candlestick

1851


The Collected Letters, Volume 26


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JWC TO KATE STERLING; 12 August 1851; DOI: 10.1215/lt-18510812-JWC-KS-01; CL 26: 126-128


JWC TO KATE STERLING

The Priory / Great Malvern Tuesday [12? August 1851]

Dearest of Kates!

You are there, and I am here, and other people are yonder! So far all is right, but in vain, do I, for my share, try to hop off my shadow; riding on donkeys, sitting under trees, and all that sort of rural thing!— London follows me even into this Donkey-Paradise, in the shape of daily flights of little notes containing announcements of this and the other great goose being at this and the other Hotel, and desiring to know when I will receive them—at Chelsea!—“their time being valuable, having so many things to see, they cannot go on chance &c &c.” And so my valuable time here must be eaten up in answering them that I am far away thank God! and don't they wish they may get me!— I have been writing such notes this morning till my head is all in a swim; but I wont let a post go without thanking you for your letter, which I was beginning to get impatient for;—the Capt1 having written to me that he had had a letter from you, and “so of course I had had one.” I did not see the “of course” clearly; but that might be my blindness. Good gracious! think of that man leaving his drunk Capt behind, and navigating the immortal Lily2 himself!! I have a notion to present him with a book Carlyle is now reading while he takes his baths—Masterman Ready3—it might be so useful to him if he were thrown on a desert Island.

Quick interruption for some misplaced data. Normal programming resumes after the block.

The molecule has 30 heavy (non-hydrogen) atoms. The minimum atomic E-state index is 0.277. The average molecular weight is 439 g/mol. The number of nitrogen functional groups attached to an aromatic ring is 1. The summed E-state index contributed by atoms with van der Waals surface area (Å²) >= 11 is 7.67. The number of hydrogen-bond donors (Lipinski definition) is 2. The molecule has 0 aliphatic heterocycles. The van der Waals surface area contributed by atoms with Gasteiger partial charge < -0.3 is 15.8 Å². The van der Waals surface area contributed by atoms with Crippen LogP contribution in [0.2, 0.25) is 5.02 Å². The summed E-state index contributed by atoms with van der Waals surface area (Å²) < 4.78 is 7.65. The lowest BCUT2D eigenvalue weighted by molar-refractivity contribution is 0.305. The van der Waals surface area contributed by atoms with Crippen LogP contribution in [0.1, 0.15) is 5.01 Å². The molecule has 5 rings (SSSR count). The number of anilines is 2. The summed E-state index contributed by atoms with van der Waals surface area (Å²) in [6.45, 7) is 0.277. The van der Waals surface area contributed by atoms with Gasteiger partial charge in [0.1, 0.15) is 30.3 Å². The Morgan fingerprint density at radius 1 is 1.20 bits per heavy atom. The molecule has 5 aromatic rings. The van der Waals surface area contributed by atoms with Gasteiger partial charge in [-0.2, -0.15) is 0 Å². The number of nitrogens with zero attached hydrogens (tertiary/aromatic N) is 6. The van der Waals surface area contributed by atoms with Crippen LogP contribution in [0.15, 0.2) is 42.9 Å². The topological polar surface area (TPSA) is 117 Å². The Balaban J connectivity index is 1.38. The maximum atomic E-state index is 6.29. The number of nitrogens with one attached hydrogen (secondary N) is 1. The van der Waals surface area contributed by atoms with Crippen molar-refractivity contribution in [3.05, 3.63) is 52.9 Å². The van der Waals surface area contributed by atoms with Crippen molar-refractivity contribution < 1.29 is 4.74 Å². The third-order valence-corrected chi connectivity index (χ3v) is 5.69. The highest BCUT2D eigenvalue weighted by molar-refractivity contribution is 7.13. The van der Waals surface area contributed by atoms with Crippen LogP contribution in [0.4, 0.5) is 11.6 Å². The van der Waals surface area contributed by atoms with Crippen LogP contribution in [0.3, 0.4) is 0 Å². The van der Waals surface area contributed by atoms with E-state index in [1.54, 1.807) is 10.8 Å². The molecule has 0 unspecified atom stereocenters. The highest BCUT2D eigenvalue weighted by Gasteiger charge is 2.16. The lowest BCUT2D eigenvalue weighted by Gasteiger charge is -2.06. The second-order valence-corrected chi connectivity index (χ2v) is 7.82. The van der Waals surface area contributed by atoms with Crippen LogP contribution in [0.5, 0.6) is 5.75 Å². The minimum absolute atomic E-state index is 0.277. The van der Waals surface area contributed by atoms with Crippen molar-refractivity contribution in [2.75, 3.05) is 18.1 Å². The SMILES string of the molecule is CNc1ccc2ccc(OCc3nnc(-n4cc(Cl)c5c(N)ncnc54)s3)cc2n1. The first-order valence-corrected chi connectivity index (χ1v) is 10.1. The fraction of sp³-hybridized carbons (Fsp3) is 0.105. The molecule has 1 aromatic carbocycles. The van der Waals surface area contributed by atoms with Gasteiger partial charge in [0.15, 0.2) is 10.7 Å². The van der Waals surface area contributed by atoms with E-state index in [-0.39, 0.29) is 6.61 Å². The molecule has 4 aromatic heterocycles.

You will or ought to be glad to hear that Mr Carlyle “takes quite sweetly to his baths” as a goody goody Lady here expresses it—“Oh Mrs Carlyle! it was such delightful news to be told by Mr Scott's (her husbands) bath man, that Mr Carlyle had said his only regret was not being kept longer in the pack!—you can't think how pleased Mr Scott and all of us were!”— Ach! die zärtliche herzen [Oh! their tender-loving hearts]! Nobody shows much delight at my “taking sweetly” to the donkeys—in fact I pass for a woman in good health, merely here to keep her husband company—so my hopes that perhaps Dr Gully might steep or plash myself into a more effectual state are quite fallen to the ground; after all man does not live by cold water alone—and it is not Dr Gully I fancy that can do me the favour of informing me what is Life? the question which has spoilt my digestion these good many years—

You shall soon have the whole book now I hope. The sheets of the first part are already in the Captain's hands and the rest will be transmitted to him by my Brotherinlaw, as they come from the press—

We stay here till the end of the month and then go into Cheshire I presume—but no further I at least—Mr C will be in Annandale—if the whole programme be not overturned by the Ashburtons going to Paris sooner than they thought—Mr C being to meet them there—

I am glad you like my clever good little Geraldine— She took to you at first sight— I find it is the William Marshalls not the James ones you are neighbours of4—if you recollected what I said of Mrs Marshall being a moony ethereal sort of woman you would not know what to make of it on seeing Mrs William whose fantasticality is of a rather substantial sort—

God bless you my Kate love to Julia5— Your affectionate

Jane Carlyle